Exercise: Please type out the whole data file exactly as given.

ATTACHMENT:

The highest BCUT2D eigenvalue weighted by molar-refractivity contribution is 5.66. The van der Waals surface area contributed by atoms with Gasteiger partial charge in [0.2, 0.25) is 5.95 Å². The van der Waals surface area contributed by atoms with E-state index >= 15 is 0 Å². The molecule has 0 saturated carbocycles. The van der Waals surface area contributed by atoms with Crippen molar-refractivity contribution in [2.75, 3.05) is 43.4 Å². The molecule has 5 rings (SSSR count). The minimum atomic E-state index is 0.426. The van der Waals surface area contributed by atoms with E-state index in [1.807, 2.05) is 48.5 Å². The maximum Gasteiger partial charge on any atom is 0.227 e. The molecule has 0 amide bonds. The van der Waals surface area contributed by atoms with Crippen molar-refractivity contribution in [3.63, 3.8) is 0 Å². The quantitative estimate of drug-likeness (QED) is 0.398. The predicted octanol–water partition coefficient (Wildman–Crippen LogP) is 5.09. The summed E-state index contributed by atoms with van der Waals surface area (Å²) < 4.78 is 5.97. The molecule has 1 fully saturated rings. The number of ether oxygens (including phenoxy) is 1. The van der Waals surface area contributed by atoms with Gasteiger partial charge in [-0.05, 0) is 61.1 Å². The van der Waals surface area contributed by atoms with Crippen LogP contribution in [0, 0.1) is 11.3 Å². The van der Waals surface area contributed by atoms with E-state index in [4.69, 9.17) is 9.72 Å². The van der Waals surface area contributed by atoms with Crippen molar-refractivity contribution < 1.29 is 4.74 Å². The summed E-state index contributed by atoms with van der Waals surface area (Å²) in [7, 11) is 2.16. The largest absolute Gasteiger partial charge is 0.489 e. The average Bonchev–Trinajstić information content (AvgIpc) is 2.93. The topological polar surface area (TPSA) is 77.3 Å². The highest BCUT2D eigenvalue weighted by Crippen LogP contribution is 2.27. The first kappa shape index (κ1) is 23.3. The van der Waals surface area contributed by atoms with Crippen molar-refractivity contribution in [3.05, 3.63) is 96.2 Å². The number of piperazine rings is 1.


The highest BCUT2D eigenvalue weighted by molar-refractivity contribution is 5.66. The van der Waals surface area contributed by atoms with Gasteiger partial charge in [0.2, 0.25) is 5.95 Å². The van der Waals surface area contributed by atoms with E-state index >= 15 is 0 Å². The molecule has 0 saturated carbocycles. The van der Waals surface area contributed by atoms with Crippen molar-refractivity contribution in [2.75, 3.05) is 43.4 Å². The molecule has 5 rings (SSSR count). The minimum atomic E-state index is 0.426. The van der Waals surface area contributed by atoms with E-state index in [1.807, 2.05) is 48.5 Å². The maximum Gasteiger partial charge on any atom is 0.227 e. The molecule has 0 amide bonds. The van der Waals surface area contributed by atoms with Crippen molar-refractivity contribution in [3.63, 3.8) is 0 Å². The quantitative estimate of drug-likeness (QED) is 0.398. The predicted octanol–water partition coefficient (Wildman–Crippen LogP) is 5.09. The summed E-state index contributed by atoms with van der Waals surface area (Å²) < 4.78 is 5.97. The molecule has 1 fully saturated rings. The number of ether oxygens (including phenoxy) is 1. The van der Waals surface area contributed by atoms with Gasteiger partial charge in [-0.05, 0) is 61.1 Å². The van der Waals surface area contributed by atoms with Crippen LogP contribution in [0, 0.1) is 11.3 Å². The van der Waals surface area contributed by atoms with E-state index in [4.69, 9.17) is 9.72 Å². The van der Waals surface area contributed by atoms with Crippen molar-refractivity contribution < 1.29 is 4.74 Å². The summed E-state index contributed by atoms with van der Waals surface area (Å²) in [7, 11) is 2.16. The largest absolute Gasteiger partial charge is 0.489 e. The average Bonchev–Trinajstić information content (AvgIpc) is 2.93. The topological polar surface area (TPSA) is 77.3 Å². The highest BCUT2D eigenvalue weighted by Crippen LogP contribution is 2.27. The first kappa shape index (κ1) is 23.3. The van der Waals surface area contributed by atoms with Crippen molar-refractivity contribution in [3.05, 3.63) is 96.2 Å². The number of piperazine rings is 1.